Citations Scopus - 4
1978 Shortman K, Dunkley M, Ryden A, 'Some requirements for a linear cell dose response in vitro assay for the T-cell progenitors of cytotoxic lymphocytes', Journal of Immunological Methods, 19 369-385 (1978)

To develop a precise assay for the T-cell progenitors of cytotoxic lymphocytes (CL-progenitors), lymphoid cells were cultured under optimal conditions in Marbrook vessels with mit... [more]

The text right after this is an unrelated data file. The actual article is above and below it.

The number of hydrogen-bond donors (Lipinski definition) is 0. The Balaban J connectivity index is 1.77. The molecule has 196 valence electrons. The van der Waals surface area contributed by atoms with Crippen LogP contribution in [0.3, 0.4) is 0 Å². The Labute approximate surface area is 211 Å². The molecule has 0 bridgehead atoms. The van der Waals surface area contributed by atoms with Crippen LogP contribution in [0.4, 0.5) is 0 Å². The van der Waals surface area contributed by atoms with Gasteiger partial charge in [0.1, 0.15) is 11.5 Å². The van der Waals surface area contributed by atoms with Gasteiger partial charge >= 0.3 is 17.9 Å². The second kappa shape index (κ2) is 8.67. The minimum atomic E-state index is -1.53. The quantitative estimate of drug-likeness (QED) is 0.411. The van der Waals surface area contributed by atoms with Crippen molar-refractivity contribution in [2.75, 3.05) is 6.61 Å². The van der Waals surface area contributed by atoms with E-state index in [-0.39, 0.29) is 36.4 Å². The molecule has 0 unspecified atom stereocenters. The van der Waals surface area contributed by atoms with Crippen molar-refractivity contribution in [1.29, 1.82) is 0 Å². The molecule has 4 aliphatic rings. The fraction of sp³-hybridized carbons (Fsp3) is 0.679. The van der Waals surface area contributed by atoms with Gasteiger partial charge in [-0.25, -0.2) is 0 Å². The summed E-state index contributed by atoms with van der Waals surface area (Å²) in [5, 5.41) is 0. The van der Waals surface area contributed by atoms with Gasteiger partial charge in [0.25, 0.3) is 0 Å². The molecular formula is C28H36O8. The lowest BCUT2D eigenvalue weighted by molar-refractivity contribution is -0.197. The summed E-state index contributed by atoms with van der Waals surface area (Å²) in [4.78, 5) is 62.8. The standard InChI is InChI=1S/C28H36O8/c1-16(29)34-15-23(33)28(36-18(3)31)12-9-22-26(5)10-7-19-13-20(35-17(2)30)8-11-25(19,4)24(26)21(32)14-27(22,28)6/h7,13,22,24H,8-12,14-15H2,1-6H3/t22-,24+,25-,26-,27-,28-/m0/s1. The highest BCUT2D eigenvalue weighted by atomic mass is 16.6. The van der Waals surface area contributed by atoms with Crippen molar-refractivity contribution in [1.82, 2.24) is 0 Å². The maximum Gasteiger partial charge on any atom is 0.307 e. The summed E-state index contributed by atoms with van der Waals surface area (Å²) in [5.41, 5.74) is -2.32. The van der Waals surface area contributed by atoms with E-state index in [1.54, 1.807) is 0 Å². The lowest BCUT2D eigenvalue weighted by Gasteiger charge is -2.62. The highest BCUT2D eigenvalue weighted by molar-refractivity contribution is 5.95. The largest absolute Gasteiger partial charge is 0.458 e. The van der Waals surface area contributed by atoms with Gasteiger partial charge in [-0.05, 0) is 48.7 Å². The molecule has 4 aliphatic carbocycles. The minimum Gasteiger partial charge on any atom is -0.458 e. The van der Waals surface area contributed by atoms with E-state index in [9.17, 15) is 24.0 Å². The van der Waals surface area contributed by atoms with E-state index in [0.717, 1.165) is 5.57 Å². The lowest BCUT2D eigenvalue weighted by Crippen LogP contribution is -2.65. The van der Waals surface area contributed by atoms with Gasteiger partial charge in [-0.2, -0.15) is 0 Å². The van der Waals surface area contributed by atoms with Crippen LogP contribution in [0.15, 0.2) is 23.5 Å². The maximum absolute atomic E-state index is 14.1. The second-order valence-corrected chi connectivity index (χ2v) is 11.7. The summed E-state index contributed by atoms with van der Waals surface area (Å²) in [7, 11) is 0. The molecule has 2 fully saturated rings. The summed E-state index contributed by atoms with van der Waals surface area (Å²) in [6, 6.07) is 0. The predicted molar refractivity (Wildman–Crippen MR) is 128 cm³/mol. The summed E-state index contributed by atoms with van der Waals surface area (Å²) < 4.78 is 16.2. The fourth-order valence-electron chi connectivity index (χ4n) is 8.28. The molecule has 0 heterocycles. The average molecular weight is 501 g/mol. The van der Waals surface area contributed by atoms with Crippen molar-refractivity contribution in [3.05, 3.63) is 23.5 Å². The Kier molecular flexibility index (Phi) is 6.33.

To develop a precise assay for the T-cell progenitors of cytotoxic lymphocytes (CL-progenitors), lymphoid cells were cultured under optimal conditions in Marbrook vessels with mitomycin-treated allogeneic stimulator cells, and the total level of CL produced 5 days later estimated by a modified 51 Cr release assay. Conditions were adjusted so an arithmetically linear cell dose response relationship was obtained. Three aspects of the cell dose response curve required attention. (1) At low responding cell inputs a macrophage-like cell became limiting (despite the presence of allogeneic macrophages in the stimulating cell population), leading to a lag in the response. This limitation was overcome by adding a low level of irradiated syngeneic macrophages, or by using irradiated syngeneic spleen 'filler' cells. (2) The slope of the resultant linear dose response region could be reduced if desired by changing from cellophane dialysis membranes to 0.1 µ pore size nuclepore membranes, suggesting a stimulatory role for some higher molecular weight soluble factor produced in the cultures. (3) At higher responding cell inputs a marked and extensive plateu was obtained. CL developing early in the response appeared to be destroying the allogeneic stimulator cells causing the response to be self-limiting. This problem was overcome by using a responding cell concentration lower than commonly employed. Assays using mixed leukocyte cultures in the lag or plateau regions could give misleading values for CL-progenitor activity. It is suggested that some examples of apparent synergism in CL generation may have resulted from these effects, rather than T-cell helper T-cell progenitor interactions. © 1978.